Rubbish, buddy! Got a problem with me? Let’s have it out! Let’s get it sorted here and now! (Again, we’re talking online here — don’t get the impression that krav maga practitioners are itching to kick your head in, or more likely, your testicles.) I don’t subscribe to the gentle-Jesus-meek-and-mild school of thought. The real Jesus wants to destroy that pussyfooted imposter because he’s causing many Christians to be pussyfooted men. 

Now as I said, I love a good fight. A good fight, mind you — not a bad one. I hate a bad one (Watch for a post on hate soon — hate is a valuable thing, but some foolish people want to outlaw it). Good fights serve productive purposes. I’m all about helping people, not hurting them, but sometimes pain is an inevitable part of the process. 

Believe it or not, I strive not to think solely about myself when engaged in conflict. So a man like me is frequently misunderstood. My life’s mission is to advance God’s kingdom, not petty self-interests, so it’s important to me that every conflict is resolved in the best interests of both parties.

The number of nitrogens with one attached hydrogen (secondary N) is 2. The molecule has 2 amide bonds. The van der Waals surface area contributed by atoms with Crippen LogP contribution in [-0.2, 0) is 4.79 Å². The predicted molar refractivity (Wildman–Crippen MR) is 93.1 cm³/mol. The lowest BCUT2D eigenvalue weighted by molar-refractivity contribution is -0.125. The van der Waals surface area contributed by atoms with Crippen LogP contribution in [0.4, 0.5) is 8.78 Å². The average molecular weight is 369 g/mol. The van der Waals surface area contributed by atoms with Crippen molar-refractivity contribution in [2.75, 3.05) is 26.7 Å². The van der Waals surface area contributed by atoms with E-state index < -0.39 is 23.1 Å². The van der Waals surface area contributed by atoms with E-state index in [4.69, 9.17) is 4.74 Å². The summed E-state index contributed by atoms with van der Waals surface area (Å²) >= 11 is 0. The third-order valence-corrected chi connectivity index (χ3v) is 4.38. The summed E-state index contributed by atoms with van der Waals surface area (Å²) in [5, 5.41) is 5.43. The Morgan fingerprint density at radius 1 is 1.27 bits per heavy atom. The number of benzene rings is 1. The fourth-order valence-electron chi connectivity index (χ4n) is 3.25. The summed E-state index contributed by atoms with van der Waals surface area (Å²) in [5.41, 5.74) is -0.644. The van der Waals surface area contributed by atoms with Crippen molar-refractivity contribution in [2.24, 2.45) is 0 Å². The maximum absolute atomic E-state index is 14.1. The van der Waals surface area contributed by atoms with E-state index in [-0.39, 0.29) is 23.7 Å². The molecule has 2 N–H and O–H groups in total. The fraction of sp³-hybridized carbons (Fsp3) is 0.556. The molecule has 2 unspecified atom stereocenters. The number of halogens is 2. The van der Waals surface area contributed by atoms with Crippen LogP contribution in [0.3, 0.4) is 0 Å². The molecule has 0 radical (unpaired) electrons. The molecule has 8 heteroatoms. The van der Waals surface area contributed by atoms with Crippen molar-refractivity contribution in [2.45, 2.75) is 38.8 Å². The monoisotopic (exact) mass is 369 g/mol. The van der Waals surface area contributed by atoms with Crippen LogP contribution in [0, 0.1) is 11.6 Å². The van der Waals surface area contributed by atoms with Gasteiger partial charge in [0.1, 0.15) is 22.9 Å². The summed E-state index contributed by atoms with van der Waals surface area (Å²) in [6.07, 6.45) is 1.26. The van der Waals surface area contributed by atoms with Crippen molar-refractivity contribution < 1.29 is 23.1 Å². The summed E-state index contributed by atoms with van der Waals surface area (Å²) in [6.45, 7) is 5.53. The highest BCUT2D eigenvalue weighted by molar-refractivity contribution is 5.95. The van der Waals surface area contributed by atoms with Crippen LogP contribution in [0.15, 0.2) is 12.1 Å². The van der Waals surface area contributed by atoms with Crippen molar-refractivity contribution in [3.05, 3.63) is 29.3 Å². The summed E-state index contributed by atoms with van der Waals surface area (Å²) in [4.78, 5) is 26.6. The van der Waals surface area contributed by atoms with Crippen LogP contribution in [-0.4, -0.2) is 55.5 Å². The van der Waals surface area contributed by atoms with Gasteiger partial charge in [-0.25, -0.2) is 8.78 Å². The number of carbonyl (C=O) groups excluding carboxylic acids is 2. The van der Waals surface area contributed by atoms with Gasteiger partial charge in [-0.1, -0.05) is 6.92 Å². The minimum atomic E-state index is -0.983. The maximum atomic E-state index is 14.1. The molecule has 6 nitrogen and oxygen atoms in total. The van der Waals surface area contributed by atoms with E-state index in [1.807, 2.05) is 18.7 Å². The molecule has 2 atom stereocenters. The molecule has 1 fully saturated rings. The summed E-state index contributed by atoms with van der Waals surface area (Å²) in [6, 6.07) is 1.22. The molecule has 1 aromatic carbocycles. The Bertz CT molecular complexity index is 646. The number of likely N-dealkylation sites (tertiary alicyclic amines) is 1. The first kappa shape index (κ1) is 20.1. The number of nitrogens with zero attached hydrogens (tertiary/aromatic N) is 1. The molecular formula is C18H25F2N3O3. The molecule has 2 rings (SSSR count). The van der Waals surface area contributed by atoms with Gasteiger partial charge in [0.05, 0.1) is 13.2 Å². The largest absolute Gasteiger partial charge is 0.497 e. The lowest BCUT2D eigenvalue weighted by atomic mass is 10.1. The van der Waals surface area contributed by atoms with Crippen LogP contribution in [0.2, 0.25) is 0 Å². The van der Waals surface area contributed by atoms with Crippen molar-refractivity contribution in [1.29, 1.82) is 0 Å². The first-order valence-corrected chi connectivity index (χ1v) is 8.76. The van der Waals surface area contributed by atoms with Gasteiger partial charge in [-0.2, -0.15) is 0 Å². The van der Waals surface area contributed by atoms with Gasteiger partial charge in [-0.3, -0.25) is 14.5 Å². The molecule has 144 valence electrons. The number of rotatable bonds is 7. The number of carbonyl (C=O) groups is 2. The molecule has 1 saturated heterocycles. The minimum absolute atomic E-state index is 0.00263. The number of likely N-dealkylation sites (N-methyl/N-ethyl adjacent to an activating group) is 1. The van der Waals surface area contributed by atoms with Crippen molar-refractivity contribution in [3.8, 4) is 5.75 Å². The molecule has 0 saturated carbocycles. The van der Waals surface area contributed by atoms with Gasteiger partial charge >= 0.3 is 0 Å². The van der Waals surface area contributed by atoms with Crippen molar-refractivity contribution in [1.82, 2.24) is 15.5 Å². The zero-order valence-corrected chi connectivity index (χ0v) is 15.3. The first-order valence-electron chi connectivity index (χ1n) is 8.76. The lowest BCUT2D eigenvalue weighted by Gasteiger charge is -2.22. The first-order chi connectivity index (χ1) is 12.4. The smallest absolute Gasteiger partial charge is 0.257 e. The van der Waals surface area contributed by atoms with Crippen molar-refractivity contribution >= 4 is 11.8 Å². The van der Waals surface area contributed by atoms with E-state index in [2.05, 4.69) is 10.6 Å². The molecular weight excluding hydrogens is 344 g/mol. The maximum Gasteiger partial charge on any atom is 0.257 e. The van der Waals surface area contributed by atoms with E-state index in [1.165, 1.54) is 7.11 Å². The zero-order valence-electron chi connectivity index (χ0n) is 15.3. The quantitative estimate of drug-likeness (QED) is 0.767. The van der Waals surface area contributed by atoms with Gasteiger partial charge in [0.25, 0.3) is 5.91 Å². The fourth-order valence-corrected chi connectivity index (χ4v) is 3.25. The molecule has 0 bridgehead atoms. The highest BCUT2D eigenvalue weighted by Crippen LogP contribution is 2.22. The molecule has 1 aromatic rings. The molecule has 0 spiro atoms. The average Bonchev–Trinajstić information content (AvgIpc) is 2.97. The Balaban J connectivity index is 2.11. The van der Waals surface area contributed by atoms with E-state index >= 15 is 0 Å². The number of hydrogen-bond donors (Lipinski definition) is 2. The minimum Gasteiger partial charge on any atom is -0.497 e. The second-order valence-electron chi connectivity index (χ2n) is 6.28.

This is unusual, I know, so it’s not surprising that my opponents rarely understand what I’m up to, but justice is too important to me, and people are too important to me, for me to take the win-at-all-costs path or to avoid speaking up altogether. 

So there are some principles I adhere to when fighting online (offline it’s anything goes when health or life is at stake — hence the groin-kicking reference earlier) and I’ll outline what I regard to be the three most important here. If you want to make your online fights more productive, you’d do well to adopt them. 

Attack the argument, not the person 

Generally, the worst thing you can do if you want a productive outcome is to attack your opponent rather than his arguments. This is called an ad hominem attack. Indulging in these is counter-productive and makes you look foolish. If your opponent is immature it will make him harder to get through to. If he’s mature, it provides him with ammunition to use against you. 

Sometimes, though, your argument pertains to a legitimate flaw in the character of your opponent. In this case, it’s imperative to adhere to my second principle: be prepared to back up your accusations.